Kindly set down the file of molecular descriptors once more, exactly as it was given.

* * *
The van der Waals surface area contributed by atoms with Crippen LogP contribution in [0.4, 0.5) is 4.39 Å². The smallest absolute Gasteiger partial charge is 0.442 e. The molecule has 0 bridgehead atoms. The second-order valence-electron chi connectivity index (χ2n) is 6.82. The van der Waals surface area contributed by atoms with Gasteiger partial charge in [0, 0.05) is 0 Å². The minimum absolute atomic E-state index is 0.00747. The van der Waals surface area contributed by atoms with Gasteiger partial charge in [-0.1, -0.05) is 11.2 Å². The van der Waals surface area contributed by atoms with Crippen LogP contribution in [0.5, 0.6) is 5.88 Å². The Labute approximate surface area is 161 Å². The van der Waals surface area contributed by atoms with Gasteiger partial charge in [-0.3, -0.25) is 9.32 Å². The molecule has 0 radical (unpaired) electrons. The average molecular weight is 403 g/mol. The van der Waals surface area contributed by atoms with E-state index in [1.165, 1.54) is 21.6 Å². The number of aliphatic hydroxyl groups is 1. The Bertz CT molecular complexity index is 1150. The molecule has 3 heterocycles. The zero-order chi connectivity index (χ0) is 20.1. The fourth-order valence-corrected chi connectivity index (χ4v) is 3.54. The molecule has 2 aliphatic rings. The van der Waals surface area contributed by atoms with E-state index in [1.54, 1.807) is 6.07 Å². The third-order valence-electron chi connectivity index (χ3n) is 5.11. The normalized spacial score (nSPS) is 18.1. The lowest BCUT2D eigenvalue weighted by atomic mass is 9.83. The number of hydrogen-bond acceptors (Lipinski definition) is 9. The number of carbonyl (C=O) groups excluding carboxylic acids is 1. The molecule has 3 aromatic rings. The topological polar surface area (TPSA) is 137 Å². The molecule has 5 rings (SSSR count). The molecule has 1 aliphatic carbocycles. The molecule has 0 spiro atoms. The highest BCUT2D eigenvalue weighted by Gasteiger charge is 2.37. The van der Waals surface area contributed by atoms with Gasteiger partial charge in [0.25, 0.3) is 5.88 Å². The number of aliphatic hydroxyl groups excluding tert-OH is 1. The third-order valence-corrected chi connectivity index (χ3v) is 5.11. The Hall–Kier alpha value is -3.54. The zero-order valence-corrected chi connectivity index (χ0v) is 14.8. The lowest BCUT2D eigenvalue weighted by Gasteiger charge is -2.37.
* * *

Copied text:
The van der Waals surface area contributed by atoms with Crippen LogP contribution in [0.4, 0.5) is 4.39 Å². The smallest absolute Gasteiger partial charge is 0.442 e. The molecule has 0 bridgehead atoms. The second-order valence-electron chi connectivity index (χ2n) is 6.82. The van der Waals surface area contributed by atoms with Gasteiger partial charge in [0, 0.05) is 0 Å². The minimum absolute atomic E-state index is 0.00747. The van der Waals surface area contributed by atoms with Gasteiger partial charge in [-0.1, -0.05) is 11.2 Å². The van der Waals surface area contributed by atoms with Crippen LogP contribution in [0.5, 0.6) is 5.88 Å². The Labute approximate surface area is 161 Å². The van der Waals surface area contributed by atoms with Gasteiger partial charge in [-0.3, -0.25) is 9.32 Å². The molecule has 0 radical (unpaired) electrons. The average molecular weight is 403 g/mol. The van der Waals surface area contributed by atoms with E-state index in [1.165, 1.54) is 21.6 Å². The number of aliphatic hydroxyl groups is 1. The Bertz CT molecular complexity index is 1150. The molecule has 3 heterocycles. The zero-order chi connectivity index (χ0) is 20.1. The fourth-order valence-corrected chi connectivity index (χ4v) is 3.54. The molecule has 2 aliphatic rings. The van der Waals surface area contributed by atoms with E-state index in [1.54, 1.807) is 6.07 Å². The third-order valence-electron chi connectivity index (χ3n) is 5.11. The normalized spacial score (nSPS) is 18.1. The lowest BCUT2D eigenvalue weighted by atomic mass is 9.83. The number of hydrogen-bond acceptors (Lipinski definition) is 9. The number of carbonyl (C=O) groups excluding carboxylic acids is 1. The molecule has 3 aromatic rings. The topological polar surface area (TPSA) is 137 Å². The molecule has 5 rings (SSSR count). The molecule has 1 aliphatic carbocycles. The molecule has 0 spiro atoms. The highest BCUT2D eigenvalue weighted by Gasteiger charge is 2.37. The van der Waals surface area contributed by atoms with Gasteiger partial charge in [0.25, 0.3) is 5.88 Å². The number of aliphatic hydroxyl groups excluding tert-OH is 1. The third-order valence-corrected chi connectivity index (χ3v) is 5.11. The Hall–Kier alpha value is -3.54. The zero-order valence-corrected chi connectivity index (χ0v) is 14.8. The lowest BCUT2D eigenvalue weighted by Gasteiger charge is -2.37.